There have been many decisions before that, and many since that conversation. Not every situation presented the opportunity to fail forward, but each one has helped me grow, strengthened me, and sharpened my focus as a leader.

As I reflect back at the year, I note where I have fallen short in reaching the goals I have set for myself. I choose to see the failure in reaching the goals I had set for myself as an opportunity to fail forward. Failing forward is what drives the goals for the upcoming year. It is in the failing forward I grab for what is most important and utilize that to sharpen my focus, be purposeful in my plan and lead with even more intention.fail forward quote

I do not long for the year to come to an end.  At the same time, I am eagerly looking forward to the next year, knowing I will fail again, but failing forward with grace, strength and the support of those around me.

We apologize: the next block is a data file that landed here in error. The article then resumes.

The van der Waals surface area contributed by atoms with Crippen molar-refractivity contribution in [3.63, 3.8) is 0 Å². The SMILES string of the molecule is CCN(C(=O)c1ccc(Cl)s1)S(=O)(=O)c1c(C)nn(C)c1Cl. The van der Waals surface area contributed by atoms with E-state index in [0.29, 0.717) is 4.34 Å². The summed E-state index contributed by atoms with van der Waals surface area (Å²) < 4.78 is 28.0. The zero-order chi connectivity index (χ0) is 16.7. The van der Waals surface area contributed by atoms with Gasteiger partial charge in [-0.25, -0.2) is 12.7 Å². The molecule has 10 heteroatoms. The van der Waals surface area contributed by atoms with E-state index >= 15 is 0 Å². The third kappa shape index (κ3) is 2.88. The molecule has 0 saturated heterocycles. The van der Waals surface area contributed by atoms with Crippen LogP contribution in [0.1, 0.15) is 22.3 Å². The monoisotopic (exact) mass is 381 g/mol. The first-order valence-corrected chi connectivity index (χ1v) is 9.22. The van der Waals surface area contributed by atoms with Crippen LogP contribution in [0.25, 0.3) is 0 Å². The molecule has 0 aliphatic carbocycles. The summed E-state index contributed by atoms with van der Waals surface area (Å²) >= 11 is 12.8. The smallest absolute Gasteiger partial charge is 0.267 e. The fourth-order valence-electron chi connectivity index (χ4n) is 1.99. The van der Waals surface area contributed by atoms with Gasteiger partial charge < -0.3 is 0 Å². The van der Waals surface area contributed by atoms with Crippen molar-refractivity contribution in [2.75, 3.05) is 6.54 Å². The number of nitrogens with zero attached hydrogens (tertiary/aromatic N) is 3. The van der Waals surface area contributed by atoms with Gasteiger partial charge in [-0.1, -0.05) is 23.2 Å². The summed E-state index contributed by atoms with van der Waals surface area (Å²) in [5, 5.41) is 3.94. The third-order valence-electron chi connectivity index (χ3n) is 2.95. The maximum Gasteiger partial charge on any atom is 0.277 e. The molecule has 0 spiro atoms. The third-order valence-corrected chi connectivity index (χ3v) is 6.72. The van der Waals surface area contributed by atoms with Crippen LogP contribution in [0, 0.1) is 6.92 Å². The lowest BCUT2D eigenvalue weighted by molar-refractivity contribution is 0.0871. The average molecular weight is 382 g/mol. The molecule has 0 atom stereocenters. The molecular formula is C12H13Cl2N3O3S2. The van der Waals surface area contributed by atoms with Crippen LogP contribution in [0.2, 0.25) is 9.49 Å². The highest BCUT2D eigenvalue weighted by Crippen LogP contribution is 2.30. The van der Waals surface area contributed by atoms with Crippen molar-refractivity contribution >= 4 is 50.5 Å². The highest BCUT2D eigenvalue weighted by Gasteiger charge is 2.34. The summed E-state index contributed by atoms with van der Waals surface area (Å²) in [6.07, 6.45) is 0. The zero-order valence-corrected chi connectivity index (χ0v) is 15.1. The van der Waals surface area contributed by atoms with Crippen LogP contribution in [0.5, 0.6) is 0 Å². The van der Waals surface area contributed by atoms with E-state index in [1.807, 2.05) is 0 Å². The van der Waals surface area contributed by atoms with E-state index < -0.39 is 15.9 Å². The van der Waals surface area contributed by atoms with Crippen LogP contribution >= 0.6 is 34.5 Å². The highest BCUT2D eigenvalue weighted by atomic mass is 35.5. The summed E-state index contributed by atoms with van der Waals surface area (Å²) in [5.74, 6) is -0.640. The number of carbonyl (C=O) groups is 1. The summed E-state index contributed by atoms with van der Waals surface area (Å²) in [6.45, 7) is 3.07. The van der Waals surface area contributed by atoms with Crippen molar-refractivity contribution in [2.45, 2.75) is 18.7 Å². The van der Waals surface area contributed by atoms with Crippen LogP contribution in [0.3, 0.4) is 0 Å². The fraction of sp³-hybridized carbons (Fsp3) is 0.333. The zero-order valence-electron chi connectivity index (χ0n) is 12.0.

I am no longer under the illusion that growth happens on a gentle forward moving line of progression. Rather, growth is a beautiful yet awful mix of stops, starts, crawls, runs, trips and stumbles that all move us forward. I look forward to failing forward.

How do you define failing forward? How does failing forward define your growth and goals?

Relevance, Rigor and Research #TCEA17

Last week myself and Sue Fitzgerald (the library-media specialist at Pike Middle School- where I previously served as a Campus Instructional Coach) and I presented on an instructional collaboration we had designed together for our students and 6th Grade World Geography and Technology Apps teachers in 2015-16 at TCEA 2017 in Austin, Texas.

The title of our presentation was “Designing Relevance, Rigor and Research.” As we prepared and then presented, I was struck by what happens when good professional learning (through training with the International Center for Leadership in Education), a recognition for a need for change in instructional approach and a collaboration between educators with experiences and complimentary skills creates a framework experience for students that transforms learning.